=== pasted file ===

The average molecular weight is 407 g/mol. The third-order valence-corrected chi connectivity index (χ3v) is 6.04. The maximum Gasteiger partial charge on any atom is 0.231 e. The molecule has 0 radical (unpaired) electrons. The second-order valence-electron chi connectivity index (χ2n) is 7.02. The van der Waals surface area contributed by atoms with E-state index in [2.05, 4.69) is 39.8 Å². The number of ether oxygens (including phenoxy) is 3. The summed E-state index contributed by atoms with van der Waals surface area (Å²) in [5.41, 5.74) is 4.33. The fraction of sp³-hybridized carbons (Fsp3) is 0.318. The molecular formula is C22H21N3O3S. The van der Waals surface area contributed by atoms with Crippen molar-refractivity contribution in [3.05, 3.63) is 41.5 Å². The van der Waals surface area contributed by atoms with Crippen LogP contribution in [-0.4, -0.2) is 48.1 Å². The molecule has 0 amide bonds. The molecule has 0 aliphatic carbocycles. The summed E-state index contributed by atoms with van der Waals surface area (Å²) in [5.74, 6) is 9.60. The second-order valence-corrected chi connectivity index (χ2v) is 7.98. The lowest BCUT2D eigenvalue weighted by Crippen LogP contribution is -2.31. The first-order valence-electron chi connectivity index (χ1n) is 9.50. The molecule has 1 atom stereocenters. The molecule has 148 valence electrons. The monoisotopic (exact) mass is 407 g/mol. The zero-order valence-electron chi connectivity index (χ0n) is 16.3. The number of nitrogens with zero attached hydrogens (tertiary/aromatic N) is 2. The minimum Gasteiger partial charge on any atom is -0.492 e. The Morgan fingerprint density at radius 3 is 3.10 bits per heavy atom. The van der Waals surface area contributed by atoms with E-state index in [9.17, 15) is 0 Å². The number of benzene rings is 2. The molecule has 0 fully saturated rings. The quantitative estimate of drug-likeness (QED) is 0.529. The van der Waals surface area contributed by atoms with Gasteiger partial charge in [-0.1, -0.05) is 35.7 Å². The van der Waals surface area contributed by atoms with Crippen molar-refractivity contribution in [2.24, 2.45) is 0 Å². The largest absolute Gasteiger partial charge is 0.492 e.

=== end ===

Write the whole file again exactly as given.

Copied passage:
The average molecular weight is 407 g/mol. The third-order valence-corrected chi connectivity index (χ3v) is 6.04. The maximum Gasteiger partial charge on any atom is 0.231 e. The molecule has 0 radical (unpaired) electrons. The second-order valence-electron chi connectivity index (χ2n) is 7.02. The van der Waals surface area contributed by atoms with E-state index in [2.05, 4.69) is 39.8 Å². The number of ether oxygens (including phenoxy) is 3. The summed E-state index contributed by atoms with van der Waals surface area (Å²) in [5.41, 5.74) is 4.33. The fraction of sp³-hybridized carbons (Fsp3) is 0.318. The molecular formula is C22H21N3O3S. The van der Waals surface area contributed by atoms with Crippen molar-refractivity contribution in [3.05, 3.63) is 41.5 Å². The van der Waals surface area contributed by atoms with Crippen LogP contribution in [-0.4, -0.2) is 48.1 Å². The molecule has 0 amide bonds. The molecule has 0 aliphatic carbocycles. The summed E-state index contributed by atoms with van der Waals surface area (Å²) in [5.74, 6) is 9.60. The second-order valence-corrected chi connectivity index (χ2v) is 7.98. The lowest BCUT2D eigenvalue weighted by Crippen LogP contribution is -2.31. The first-order valence-electron chi connectivity index (χ1n) is 9.50. The molecule has 1 atom stereocenters. The molecule has 148 valence electrons. The monoisotopic (exact) mass is 407 g/mol. The zero-order valence-electron chi connectivity index (χ0n) is 16.3. The number of nitrogens with zero attached hydrogens (tertiary/aromatic N) is 2. The minimum Gasteiger partial charge on any atom is -0.492 e. The Morgan fingerprint density at radius 3 is 3.10 bits per heavy atom. The van der Waals surface area contributed by atoms with E-state index in [9.17, 15) is 0 Å². The number of benzene rings is 2. The molecule has 0 fully saturated rings. The quantitative estimate of drug-likeness (QED) is 0.529. The van der Waals surface area contributed by atoms with Gasteiger partial charge in [-0.1, -0.05) is 35.7 Å². The van der Waals surface area contributed by atoms with Crippen molar-refractivity contribution in [2.24, 2.45) is 0 Å². The largest absolute Gasteiger partial charge is 0.492 e.